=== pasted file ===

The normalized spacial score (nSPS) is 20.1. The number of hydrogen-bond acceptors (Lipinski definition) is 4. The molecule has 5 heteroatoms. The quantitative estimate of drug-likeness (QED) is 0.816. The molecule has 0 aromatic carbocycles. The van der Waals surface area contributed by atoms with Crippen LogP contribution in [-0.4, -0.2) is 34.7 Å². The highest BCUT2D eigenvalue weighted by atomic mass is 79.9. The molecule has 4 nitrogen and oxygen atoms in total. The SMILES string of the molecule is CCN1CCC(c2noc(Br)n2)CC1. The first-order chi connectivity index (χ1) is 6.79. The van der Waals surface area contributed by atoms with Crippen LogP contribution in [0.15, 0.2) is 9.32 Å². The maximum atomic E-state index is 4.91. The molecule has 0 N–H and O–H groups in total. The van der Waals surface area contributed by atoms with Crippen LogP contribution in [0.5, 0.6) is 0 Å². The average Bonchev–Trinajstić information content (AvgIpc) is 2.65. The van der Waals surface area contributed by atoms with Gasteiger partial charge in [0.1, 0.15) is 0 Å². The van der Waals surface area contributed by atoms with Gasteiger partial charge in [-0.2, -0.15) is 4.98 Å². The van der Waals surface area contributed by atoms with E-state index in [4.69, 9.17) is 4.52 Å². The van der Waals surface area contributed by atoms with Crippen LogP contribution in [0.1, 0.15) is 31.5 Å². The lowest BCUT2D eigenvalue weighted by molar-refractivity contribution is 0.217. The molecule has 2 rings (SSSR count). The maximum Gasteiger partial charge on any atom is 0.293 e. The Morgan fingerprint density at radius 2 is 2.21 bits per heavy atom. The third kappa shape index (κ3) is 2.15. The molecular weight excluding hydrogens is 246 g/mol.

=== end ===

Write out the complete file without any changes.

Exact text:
The normalized spacial score (nSPS) is 20.1. The number of hydrogen-bond acceptors (Lipinski definition) is 4. The molecule has 5 heteroatoms. The quantitative estimate of drug-likeness (QED) is 0.816. The molecule has 0 aromatic carbocycles. The van der Waals surface area contributed by atoms with Crippen LogP contribution in [-0.4, -0.2) is 34.7 Å². The highest BCUT2D eigenvalue weighted by atomic mass is 79.9. The molecule has 4 nitrogen and oxygen atoms in total. The SMILES string of the molecule is CCN1CCC(c2noc(Br)n2)CC1. The first-order chi connectivity index (χ1) is 6.79. The van der Waals surface area contributed by atoms with Crippen LogP contribution in [0.15, 0.2) is 9.32 Å². The maximum atomic E-state index is 4.91. The molecule has 0 N–H and O–H groups in total. The van der Waals surface area contributed by atoms with Crippen LogP contribution in [0.5, 0.6) is 0 Å². The average Bonchev–Trinajstić information content (AvgIpc) is 2.65. The van der Waals surface area contributed by atoms with Gasteiger partial charge in [0.1, 0.15) is 0 Å². The van der Waals surface area contributed by atoms with Gasteiger partial charge in [-0.2, -0.15) is 4.98 Å². The van der Waals surface area contributed by atoms with E-state index in [4.69, 9.17) is 4.52 Å². The van der Waals surface area contributed by atoms with Crippen LogP contribution in [0.1, 0.15) is 31.5 Å². The lowest BCUT2D eigenvalue weighted by molar-refractivity contribution is 0.217. The molecule has 2 rings (SSSR count). The maximum Gasteiger partial charge on any atom is 0.293 e. The Morgan fingerprint density at radius 2 is 2.21 bits per heavy atom. The third kappa shape index (κ3) is 2.15. The molecular weight excluding hydrogens is 246 g/mol.